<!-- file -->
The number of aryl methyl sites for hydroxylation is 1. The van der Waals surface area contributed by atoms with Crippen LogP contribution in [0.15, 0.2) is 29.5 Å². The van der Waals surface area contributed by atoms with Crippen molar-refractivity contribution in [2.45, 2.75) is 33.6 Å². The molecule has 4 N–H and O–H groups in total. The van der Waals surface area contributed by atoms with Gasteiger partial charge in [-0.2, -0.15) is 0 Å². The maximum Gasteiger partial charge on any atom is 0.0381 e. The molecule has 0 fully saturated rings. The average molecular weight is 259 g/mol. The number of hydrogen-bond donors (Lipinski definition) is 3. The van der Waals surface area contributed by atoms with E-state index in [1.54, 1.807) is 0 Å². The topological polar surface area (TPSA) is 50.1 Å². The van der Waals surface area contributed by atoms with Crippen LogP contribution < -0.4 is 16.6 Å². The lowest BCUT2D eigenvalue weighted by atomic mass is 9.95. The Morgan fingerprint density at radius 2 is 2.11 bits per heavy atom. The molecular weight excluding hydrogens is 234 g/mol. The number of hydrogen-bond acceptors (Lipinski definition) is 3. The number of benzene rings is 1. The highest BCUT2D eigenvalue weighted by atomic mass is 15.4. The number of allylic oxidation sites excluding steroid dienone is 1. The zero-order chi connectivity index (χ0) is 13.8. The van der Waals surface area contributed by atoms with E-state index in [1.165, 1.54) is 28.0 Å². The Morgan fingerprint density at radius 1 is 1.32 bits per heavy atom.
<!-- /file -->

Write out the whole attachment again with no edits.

The number of aryl methyl sites for hydroxylation is 1. The van der Waals surface area contributed by atoms with Crippen LogP contribution in [0.15, 0.2) is 29.5 Å². The van der Waals surface area contributed by atoms with Crippen molar-refractivity contribution in [2.45, 2.75) is 33.6 Å². The molecule has 4 N–H and O–H groups in total. The van der Waals surface area contributed by atoms with Gasteiger partial charge in [-0.2, -0.15) is 0 Å². The maximum Gasteiger partial charge on any atom is 0.0381 e. The molecule has 0 fully saturated rings. The average molecular weight is 259 g/mol. The number of hydrogen-bond donors (Lipinski definition) is 3. The van der Waals surface area contributed by atoms with E-state index in [1.54, 1.807) is 0 Å². The topological polar surface area (TPSA) is 50.1 Å². The van der Waals surface area contributed by atoms with Crippen LogP contribution < -0.4 is 16.6 Å². The lowest BCUT2D eigenvalue weighted by atomic mass is 9.95. The Morgan fingerprint density at radius 2 is 2.11 bits per heavy atom. The molecular weight excluding hydrogens is 234 g/mol. The number of hydrogen-bond acceptors (Lipinski definition) is 3. The number of benzene rings is 1. The highest BCUT2D eigenvalue weighted by atomic mass is 15.4. The number of allylic oxidation sites excluding steroid dienone is 1. The zero-order chi connectivity index (χ0) is 13.8. The van der Waals surface area contributed by atoms with E-state index in [1.165, 1.54) is 28.0 Å². The Morgan fingerprint density at radius 1 is 1.32 bits per heavy atom.